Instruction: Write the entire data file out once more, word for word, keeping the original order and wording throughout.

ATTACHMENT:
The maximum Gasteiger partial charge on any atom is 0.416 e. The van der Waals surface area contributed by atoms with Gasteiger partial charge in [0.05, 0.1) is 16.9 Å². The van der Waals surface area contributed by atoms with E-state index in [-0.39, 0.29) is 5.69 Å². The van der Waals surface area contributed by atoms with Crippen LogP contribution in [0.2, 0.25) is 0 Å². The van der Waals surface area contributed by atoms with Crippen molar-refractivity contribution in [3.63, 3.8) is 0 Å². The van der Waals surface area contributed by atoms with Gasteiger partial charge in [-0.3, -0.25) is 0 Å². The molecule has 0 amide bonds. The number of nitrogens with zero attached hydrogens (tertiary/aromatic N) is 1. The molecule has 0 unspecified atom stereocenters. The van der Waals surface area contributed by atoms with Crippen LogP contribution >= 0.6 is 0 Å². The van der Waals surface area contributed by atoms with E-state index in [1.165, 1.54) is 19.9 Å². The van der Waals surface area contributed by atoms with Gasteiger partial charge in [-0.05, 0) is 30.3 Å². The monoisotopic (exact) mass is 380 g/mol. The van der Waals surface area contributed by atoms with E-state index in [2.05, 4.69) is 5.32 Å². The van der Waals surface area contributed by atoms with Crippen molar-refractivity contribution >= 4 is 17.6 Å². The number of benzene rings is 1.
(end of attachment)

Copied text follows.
The maximum Gasteiger partial charge on any atom is 0.416 e. The van der Waals surface area contributed by atoms with Gasteiger partial charge in [0.05, 0.1) is 16.9 Å². The van der Waals surface area contributed by atoms with E-state index in [-0.39, 0.29) is 5.69 Å². The van der Waals surface area contributed by atoms with Crippen LogP contribution in [0.2, 0.25) is 0 Å². The van der Waals surface area contributed by atoms with Crippen molar-refractivity contribution in [3.63, 3.8) is 0 Å². The van der Waals surface area contributed by atoms with Gasteiger partial charge in [-0.3, -0.25) is 0 Å². The molecule has 0 amide bonds. The number of nitrogens with zero attached hydrogens (tertiary/aromatic N) is 1. The molecule has 0 unspecified atom stereocenters. The van der Waals surface area contributed by atoms with Crippen LogP contribution >= 0.6 is 0 Å². The van der Waals surface area contributed by atoms with E-state index in [1.165, 1.54) is 19.9 Å². The van der Waals surface area contributed by atoms with Gasteiger partial charge in [-0.05, 0) is 30.3 Å². The monoisotopic (exact) mass is 380 g/mol. The van der Waals surface area contributed by atoms with E-state index in [2.05, 4.69) is 5.32 Å². The van der Waals surface area contributed by atoms with Crippen molar-refractivity contribution >= 4 is 17.6 Å². The number of benzene rings is 1.